"Never again,” but how? - TAHA KILINÇ

"Never again,” but how?

"Those were terrible days. There was no electricity and water. We were in winter and each day the bombing continued. Everywhere was filled with the dead and injured. When his mother abandoned him as soon as she gave birth, we, the hospital staff, embraced him and named him Alen. Because my house was right across the hospital, I brought him home from time to time. When Alen was finally seven months old, the Red Cross wanted to take him away from us. My family and I were so used to Alen that we were not willing to let him go. And we adopted him.”

Muharrem Muhic, who experienced the most violent days of the Bosnian War in the city of Gorajde, tells the tale of how he met Alen, who was born from a Muslim woman in February 1993, in a hospital where he was an employee. Alen Muhic is one of the thousands of children who was born resulting of the Serbs’ rape of Bosnian women during the war. The difference is that, contrary to others, he openly confronted this fact and was actively involved in campaigns launched to bring criminals to justice.

Alen’s mother - whose name is kept confidential for security reasons because she testifies for victims at courts- lived in the eastern Bosnian town of Miljeniva until the war. The nightmarish days for hundreds of Muslim women like her began, as the Serbs occupied the region in 1992 and separated the men from their women.

His mother, who was held in the camps controlled by Serb soldiers for several months and released through the exchange of captives at the end of 1992, was transferred to Gorajde along with some 200 Muslim women. Alen's mom, who was already pregnant at that time, hid her belly in a corset and wore thick dresses during and after the strenuous journey. Since it was winter, her pregnancy was not detected and she finally gave birth to her son at the Gorajde Hospital.

"She did not even want to see the face of her baby," remembers Muharrem Muhic, "She did not even breastfeed him. The next day, early in the morning, we noticed that she had had left the baby at the hospital. The mother and the baby did not see each other again. "

Alen's mother, who is one of the approximately 30,000 Bosnian women who were raped by the Serbs during the war, first went to the capital of Sarajevo and then to the U.S., through the path of Grebak, the only way out of the besieged Gorajde. The mother who married there and gave birth to two more sons, has only spoken to her son Alen few times on the phone so far, and they uttered just a few sentences…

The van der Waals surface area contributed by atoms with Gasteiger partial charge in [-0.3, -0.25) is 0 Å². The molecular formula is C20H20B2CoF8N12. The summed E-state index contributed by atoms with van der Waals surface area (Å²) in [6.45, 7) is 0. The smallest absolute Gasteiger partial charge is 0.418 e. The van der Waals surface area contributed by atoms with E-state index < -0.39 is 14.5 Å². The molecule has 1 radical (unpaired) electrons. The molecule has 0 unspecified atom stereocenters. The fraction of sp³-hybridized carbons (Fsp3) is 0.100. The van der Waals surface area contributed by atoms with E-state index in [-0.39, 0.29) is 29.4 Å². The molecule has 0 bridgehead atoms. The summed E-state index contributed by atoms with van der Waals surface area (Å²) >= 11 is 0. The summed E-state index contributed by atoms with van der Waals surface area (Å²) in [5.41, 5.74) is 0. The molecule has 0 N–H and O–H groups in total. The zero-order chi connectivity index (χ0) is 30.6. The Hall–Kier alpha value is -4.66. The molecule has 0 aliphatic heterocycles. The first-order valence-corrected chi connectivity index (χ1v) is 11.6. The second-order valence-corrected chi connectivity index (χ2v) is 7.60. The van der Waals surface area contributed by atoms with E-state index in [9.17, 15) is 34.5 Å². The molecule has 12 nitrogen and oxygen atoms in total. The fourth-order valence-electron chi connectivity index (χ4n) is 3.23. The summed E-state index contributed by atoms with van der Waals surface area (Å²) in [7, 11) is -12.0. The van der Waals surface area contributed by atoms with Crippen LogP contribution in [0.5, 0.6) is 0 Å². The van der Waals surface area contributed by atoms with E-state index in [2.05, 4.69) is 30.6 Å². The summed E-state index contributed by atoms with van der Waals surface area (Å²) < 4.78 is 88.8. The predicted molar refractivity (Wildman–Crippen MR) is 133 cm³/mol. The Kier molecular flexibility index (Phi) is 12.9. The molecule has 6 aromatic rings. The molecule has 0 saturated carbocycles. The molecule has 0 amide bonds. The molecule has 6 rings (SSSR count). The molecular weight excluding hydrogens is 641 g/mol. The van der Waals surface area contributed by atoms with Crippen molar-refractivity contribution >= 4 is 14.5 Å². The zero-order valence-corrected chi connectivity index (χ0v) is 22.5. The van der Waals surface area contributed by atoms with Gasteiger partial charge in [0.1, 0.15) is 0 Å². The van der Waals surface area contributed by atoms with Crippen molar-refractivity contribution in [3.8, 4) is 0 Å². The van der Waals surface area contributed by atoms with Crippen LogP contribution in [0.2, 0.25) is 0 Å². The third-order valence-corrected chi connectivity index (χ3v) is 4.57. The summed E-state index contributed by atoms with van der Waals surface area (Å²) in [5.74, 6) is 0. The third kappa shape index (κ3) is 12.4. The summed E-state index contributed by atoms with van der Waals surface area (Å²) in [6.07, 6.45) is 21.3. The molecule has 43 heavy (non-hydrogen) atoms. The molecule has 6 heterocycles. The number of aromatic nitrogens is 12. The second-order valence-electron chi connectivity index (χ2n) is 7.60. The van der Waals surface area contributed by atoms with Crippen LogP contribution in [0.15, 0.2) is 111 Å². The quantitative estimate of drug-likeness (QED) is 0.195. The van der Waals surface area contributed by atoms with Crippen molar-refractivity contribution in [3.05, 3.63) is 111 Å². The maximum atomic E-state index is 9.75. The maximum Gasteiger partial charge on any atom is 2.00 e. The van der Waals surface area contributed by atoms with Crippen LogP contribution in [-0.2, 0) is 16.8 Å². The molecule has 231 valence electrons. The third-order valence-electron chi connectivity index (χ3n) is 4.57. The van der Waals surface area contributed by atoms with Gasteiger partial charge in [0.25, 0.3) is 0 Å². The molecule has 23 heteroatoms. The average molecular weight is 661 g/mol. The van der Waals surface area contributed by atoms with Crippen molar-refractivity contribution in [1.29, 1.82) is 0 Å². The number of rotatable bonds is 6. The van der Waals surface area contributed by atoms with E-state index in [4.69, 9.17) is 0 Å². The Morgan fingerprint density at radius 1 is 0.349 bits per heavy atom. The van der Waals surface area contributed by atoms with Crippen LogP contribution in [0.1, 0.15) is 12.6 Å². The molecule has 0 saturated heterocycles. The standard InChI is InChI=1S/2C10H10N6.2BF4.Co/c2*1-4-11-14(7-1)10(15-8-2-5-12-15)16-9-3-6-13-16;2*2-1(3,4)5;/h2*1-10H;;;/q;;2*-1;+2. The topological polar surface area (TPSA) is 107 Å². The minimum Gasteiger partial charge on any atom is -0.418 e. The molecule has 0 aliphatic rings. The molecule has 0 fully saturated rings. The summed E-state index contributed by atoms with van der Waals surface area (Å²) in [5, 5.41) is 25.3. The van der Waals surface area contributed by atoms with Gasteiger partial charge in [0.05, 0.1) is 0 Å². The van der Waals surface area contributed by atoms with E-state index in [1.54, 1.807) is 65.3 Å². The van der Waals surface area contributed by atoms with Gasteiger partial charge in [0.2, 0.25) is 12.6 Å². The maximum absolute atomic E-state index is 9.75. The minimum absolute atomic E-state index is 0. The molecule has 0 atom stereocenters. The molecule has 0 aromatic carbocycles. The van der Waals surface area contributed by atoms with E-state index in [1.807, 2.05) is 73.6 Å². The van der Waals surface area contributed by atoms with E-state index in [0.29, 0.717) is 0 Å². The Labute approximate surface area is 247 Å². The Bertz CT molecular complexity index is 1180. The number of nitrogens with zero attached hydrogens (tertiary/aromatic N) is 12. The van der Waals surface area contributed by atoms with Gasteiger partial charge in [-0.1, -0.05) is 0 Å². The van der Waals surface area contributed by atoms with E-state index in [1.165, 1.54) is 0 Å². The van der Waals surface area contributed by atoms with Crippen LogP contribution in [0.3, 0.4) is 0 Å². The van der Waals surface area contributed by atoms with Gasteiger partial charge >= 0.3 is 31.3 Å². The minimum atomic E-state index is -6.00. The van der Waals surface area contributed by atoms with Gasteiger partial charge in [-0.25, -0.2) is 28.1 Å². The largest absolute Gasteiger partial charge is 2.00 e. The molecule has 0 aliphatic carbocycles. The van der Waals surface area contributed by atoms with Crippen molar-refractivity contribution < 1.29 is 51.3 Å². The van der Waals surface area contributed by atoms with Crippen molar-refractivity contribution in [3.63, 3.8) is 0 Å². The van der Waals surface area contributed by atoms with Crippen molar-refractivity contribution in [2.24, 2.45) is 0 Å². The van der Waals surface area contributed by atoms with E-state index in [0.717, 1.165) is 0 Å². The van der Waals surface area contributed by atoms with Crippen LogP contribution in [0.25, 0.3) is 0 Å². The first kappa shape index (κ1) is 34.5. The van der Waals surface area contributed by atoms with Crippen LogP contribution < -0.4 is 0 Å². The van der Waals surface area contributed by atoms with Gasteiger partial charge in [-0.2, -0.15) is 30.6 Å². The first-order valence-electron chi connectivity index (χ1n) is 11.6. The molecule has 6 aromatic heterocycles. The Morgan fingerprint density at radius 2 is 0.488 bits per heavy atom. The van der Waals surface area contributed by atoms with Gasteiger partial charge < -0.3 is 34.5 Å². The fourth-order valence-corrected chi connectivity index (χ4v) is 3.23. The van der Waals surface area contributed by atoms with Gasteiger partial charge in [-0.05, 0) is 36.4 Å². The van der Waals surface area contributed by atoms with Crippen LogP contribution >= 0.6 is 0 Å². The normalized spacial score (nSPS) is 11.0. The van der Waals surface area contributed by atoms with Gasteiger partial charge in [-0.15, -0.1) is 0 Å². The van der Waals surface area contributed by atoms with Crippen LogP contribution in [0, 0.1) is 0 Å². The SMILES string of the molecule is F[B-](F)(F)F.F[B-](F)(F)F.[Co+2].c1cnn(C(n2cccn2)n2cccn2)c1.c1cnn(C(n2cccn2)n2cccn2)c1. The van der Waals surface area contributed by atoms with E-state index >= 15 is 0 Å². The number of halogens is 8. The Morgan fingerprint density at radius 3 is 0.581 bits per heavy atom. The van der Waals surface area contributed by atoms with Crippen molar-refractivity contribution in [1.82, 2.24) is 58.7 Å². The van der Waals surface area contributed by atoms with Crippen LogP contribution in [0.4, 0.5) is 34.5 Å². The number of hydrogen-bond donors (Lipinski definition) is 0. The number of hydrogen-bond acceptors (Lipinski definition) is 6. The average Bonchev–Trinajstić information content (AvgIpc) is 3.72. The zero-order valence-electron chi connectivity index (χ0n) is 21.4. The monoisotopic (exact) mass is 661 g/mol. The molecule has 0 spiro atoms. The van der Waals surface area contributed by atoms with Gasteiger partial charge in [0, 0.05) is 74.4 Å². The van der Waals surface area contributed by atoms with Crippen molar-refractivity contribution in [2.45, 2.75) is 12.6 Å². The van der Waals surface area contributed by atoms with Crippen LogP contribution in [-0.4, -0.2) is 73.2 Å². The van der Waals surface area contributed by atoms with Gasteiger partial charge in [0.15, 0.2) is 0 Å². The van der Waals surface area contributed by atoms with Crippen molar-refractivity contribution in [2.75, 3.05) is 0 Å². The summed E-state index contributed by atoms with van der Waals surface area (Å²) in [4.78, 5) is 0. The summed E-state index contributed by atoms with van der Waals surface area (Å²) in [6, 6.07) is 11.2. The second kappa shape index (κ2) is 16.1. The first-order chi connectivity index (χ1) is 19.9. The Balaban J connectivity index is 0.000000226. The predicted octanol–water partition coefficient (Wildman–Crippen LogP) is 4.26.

Alen, who had a very happy childhood as the son of Muharrem Muhic and his wife, Advija, until he was 11, had a great shock at the school one day, when his friends had called him "A bastard of Chetnicks.”  Thus, Muharrem and his wife decided to disclose the truth to Alen, who questioned them about this at home.

Alen Muhic said he was greatly angered at first. "But then, I confronted the truth. I was enraged with my mom at first, but now I think she is innocent. I want to meet my mother and half-brothers."

The former Serbian soldier, Alen's birth father, was taken to court in Sarajevo in 2007 and sentenced to five and a half years in prison. However, the following year, when two secret witnesses claimed that Alen's mother and father were lovers before the war, the case was dismissed and his father was acquitted. Alen said, "He's a war criminal. I will never forgive him.”

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There are numerous striking stories of the Bosnian War (1992-1995), one of the most terrible genocides in recent history. Documentaries are being prepared, films and series are being shot, books are being written, festivals are being held… We already have a great deal of knowledge about the great tragedies and bitterness of the Bosnian War. Every year commemorative ceremonies  help us remember these tragedies again and again. Our knowledge of war is very rich on this count.

Remembering pain and commemorating the victims are undoubtedly meaningful acts. But is it also fairly thought-provoking that the massacres and genocides that we chastise  saying "they will never happen again,” are ceaselessly reoccurring? Things that we say "we will not forget, we will not let be forgotten" are turned into a routine and are repeated in other regions, and we come to have no belief in slogans.

I felt the same thing while listening to what was said about the 9,000 people who were atrociously murdered during the Srebrenica Massacre which we marked yesterday on its anniversary. "Never again" was said many times. However, the Islamic world has not been able to put an end to mass slaughter before and after Srebrenica. On the contrary, we have crowds who pin their hope on the conflict between external forces and wearily watch the slaughter happening in front of them.

Someday, we will also commemorate the current massacres in Syria and other countries with colorful ceremonies. Maybe war criminals will be brought to the court. The details of events will inspire our writers, poets and filmmakers. Much literary production will commemorate what had come to pass. Like all of the other pain in history.

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It’s high time to ask: “Never again,” but how? After all these chain of tragedies and massacres, we must learn a lesson from history and deliberate on how to establish and operate preventive mechanisms.

Otherwise, the ones who die, die and the survivors commemorate them with events.


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